Like no previous event in the American experience, 9-11 brought home the importance of digital age communications. That so many communications systems failed to deliver in the aftermath of that infamous day in September was not a statement about the technologies themselves, but the failure in bureaucratic policies that permit (sometimes encourage) the building of stovepipe systems.

Equipment incompatibilities, turf-consciousness and the lack of political and financial support for telecom infrastructures resulted in conditions that made response and recovery efforts to the disaster even more challenging. During those critical days, a message was being sent to governments at all levels: Communication systems need to be interoperable; standards are necessary; back-up systems are critical; interagency cooperation is essential.

Thus, the recent Association for Telecommunications & Technology Professionals in State Government (NASTD) conference in Anchorage, Alaska, was not focused on technologies but on changing policies and internal culture. Perhaps more than most IT professionals in government, telecom directors know what must be done to build the kind of systems that address today's need for an integrated communications environment, and they are frustrated.

For decades telecom officials were on the sidelines of IT operations, touching only an isolated segment of government - keeping the phone system running or managing special projects. As the footprint of technology expanded to encompass virtually every segment of government business, telecom initiatives seldom touched the enterprise, and directors remained isolated from the political process that makes or breaks projects.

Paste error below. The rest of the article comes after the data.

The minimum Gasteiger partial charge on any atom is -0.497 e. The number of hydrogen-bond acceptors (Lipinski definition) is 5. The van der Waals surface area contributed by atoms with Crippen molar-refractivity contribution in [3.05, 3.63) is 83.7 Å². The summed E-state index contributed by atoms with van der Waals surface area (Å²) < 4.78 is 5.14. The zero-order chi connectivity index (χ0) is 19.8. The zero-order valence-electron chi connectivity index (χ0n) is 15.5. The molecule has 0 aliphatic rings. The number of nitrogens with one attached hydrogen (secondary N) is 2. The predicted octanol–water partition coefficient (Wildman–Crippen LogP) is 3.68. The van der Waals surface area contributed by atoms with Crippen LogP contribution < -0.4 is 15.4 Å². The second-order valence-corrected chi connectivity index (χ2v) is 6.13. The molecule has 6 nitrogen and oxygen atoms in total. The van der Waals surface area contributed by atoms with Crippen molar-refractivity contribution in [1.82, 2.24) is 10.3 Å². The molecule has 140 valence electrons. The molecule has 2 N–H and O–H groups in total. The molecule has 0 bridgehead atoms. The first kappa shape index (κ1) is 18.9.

That condition may be changing. Talk at the conference was about gaining political support, building consensus between agencies and departments, and facilitating the kind of change that is often feared in government. It helps that at least two aggressive enterprise telecom initiatives have been launched - in Alaska and Georgia - and that communication systems have become a fundamental element of homeland security.

Alaska Lt. Gov. Fran Ulmer has been a strong advocate for the telecom sector and instrumental in driving the state's $9 billion enterprise telecom project. Acknowledging the new and enhanced role of communication in the national defense effort, she also said that telecom systems have become essential to everyday business. Faster, better and more reliable communications make government more user-friendly, creating confidence, and therefore, strengthening democracy. It's the ability to "keep the lights on" that fuels America's belief that government can, indeed, respond in a crisis.

In Alaska, extending the benefits of democracy to citizens has been a statewide priority. Hundreds of villages are accessible only by air, boat or cross-country trek, which might involve snowshoes or a dogsled team. Communications satellites and wireless technologies have linked such communities to opportunities in commerce, information and education. The state's schools are among the top three most wired in the nation.

Telecom directors are honing new skills to implement telecom projects that positively impact citizens, streamline government operations and create economies. It is no longer sufficient for them to be expert technologists; they must also be policy brokers and agents of change. Like the evolution of the CIO's role in government, the job description for the telecom professional is being rewritten to meet the heightened demands of the 21st century.

Darby Patterson  |  Editor in Chief